Descended from bony ancestors, the sunfish has cartilaginous tissues which is lighter than bone and as an adaptation, enables the fish to grow to an immense size. The teeth are fused – resembling a beak and they are unable to close their mouths. Sunfish have few enemies once they reach maturity but they do fall foul of boats when floating just beneath the surface and are at risk of becoming entangled in drift nets. Immature sunfish are predated on by sharks, whales. or sea lions.

Categories
Birds

Introducing the Charismatic Nightjar

Editor Annette J Beveridge

by Annette J Beveridge

The elusive nightjar arrives in the UK in late April to Mid-May opting for heathland, moorland or young conifer woods in England, Wales and in southern Scotland. They are most numerous in southern England with the New Forest being a prime breeding area. The male occupies his territory and then advertises his presence, patrolling, chasing off any birds that may trespass. Fanning his tail, he holds his wings in a V shape.

European Nightjar

Masters of camouflage

With black/brown plumage resembling old leaves or tree bark, these birds are truly the masters of camouflage. During the day, they blend into the background remaining quite still. With a flat, wide head, large eyes and a bill with a large gape, the surrounding bristles help them to hunt. For identification, males have white patches on the wing and tail. They have a wingspan of 60cm and are 26-28cm in length. The average lifespan for a nightjar is 4 years.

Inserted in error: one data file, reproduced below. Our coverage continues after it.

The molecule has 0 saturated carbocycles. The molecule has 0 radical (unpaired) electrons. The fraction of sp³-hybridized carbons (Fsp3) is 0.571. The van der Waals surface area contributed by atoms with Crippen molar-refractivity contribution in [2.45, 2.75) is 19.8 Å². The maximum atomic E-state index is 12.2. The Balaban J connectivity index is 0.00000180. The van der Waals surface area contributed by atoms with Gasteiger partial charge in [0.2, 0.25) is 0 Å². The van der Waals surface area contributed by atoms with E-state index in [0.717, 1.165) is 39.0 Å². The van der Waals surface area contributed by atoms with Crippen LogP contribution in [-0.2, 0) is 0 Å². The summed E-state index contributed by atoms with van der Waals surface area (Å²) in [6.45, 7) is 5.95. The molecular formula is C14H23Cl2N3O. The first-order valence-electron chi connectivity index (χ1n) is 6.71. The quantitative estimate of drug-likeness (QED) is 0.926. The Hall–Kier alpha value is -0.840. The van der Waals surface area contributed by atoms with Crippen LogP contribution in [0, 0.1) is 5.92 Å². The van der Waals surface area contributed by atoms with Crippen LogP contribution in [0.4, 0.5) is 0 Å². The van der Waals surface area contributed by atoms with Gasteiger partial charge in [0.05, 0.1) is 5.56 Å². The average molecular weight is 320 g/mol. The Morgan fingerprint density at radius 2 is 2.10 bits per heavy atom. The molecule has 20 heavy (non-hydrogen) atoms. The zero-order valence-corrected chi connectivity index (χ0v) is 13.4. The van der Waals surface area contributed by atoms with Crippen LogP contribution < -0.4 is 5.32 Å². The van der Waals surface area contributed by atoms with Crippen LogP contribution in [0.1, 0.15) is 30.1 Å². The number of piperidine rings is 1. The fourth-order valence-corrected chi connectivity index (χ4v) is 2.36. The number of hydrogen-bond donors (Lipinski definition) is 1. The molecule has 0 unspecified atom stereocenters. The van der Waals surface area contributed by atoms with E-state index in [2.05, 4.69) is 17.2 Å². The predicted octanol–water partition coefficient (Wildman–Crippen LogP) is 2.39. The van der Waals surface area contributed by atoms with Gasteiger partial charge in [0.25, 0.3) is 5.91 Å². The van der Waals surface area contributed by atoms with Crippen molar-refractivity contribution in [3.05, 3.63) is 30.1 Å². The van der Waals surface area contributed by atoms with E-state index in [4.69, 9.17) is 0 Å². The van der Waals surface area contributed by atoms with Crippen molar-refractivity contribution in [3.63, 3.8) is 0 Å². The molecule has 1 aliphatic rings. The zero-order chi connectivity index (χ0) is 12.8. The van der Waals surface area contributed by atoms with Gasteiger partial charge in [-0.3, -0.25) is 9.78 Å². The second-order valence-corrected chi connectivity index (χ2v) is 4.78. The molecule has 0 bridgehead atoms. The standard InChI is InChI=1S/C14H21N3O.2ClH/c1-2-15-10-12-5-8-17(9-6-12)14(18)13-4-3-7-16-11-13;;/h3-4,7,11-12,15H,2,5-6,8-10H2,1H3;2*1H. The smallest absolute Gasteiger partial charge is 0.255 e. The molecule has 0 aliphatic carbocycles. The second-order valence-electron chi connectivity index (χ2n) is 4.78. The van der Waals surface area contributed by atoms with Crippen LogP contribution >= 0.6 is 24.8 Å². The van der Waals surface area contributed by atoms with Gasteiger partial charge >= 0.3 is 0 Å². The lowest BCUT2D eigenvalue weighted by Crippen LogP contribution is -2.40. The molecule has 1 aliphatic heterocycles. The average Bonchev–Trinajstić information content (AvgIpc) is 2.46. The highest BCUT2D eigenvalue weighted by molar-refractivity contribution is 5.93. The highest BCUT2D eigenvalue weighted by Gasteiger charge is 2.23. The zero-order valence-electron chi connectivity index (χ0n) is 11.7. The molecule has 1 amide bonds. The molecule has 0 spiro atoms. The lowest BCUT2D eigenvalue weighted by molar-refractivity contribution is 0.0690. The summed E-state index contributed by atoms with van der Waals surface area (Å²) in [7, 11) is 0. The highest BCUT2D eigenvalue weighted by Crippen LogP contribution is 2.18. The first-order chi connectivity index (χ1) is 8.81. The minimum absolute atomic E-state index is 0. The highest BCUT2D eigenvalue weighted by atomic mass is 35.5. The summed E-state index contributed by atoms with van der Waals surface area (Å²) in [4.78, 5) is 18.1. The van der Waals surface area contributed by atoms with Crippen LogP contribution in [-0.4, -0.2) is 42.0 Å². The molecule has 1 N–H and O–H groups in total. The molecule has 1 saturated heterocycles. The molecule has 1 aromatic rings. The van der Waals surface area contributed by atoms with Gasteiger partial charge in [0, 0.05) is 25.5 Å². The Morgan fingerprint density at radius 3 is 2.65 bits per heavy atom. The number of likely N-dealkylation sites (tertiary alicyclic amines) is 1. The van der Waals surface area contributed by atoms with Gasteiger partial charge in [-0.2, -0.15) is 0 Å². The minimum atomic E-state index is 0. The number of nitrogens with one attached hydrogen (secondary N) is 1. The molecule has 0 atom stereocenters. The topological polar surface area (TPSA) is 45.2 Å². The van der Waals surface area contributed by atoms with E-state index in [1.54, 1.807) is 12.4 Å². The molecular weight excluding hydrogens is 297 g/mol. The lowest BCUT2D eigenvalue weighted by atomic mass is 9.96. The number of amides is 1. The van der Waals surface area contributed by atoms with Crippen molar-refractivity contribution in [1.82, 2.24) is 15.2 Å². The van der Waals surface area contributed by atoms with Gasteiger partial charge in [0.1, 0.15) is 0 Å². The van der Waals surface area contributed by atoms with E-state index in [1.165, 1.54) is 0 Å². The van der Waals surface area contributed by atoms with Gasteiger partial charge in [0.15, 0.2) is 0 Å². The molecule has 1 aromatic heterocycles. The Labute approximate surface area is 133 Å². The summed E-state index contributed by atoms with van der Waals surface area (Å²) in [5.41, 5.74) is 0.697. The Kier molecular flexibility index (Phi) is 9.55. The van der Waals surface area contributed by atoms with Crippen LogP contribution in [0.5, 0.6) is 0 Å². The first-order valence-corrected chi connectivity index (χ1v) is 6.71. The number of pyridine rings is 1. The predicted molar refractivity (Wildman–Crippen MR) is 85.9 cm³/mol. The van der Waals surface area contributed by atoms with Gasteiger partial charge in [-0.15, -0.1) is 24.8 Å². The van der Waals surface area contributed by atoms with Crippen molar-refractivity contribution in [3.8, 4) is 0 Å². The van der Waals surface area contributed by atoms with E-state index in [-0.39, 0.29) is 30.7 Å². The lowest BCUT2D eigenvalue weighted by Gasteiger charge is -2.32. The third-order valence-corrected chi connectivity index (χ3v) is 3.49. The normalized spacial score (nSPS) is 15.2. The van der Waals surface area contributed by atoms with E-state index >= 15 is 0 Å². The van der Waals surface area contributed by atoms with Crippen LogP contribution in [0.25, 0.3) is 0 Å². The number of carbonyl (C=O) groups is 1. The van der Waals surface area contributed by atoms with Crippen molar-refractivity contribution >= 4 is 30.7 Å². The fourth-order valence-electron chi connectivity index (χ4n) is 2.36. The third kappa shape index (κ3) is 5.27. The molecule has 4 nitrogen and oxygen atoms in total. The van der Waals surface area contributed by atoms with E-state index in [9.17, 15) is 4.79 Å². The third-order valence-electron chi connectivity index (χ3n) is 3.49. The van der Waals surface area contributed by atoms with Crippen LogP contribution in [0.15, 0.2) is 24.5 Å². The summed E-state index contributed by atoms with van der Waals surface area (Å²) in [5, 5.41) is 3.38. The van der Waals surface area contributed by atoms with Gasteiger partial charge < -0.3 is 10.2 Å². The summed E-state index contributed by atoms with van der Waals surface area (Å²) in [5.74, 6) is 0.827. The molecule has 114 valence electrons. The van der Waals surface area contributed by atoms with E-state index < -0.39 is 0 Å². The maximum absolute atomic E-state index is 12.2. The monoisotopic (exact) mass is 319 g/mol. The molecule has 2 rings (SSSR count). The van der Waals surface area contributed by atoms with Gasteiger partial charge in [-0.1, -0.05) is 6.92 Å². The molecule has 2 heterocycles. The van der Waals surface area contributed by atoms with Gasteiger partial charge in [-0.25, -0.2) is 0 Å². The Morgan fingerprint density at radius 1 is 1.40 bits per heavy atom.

Categories
Birds of Prey Nature Experiences

Griffon Vultures – Up Close and Personal

by Annette J Beveridge

Editor Annette J Beveridge

Gliding across an expansive sky, wings outstretched, Griffon vultures are a sight to behold. Their flight appears effortless as they counter any changing winds, adapting, and using air thermals to gain height. Vultures may not be the most charismatic of birds – considered more as the undertakers of the bird world. Griffon vultures are no different feasting on the soft tissue of animals – the muscles and viscera where they have to plunge their heads deep into the bloodied carcasses. Their highly acidic digestive systems are able to manage rotting meat. It may not be pretty but these birds are vital for the health of the environment, for other animals and for us.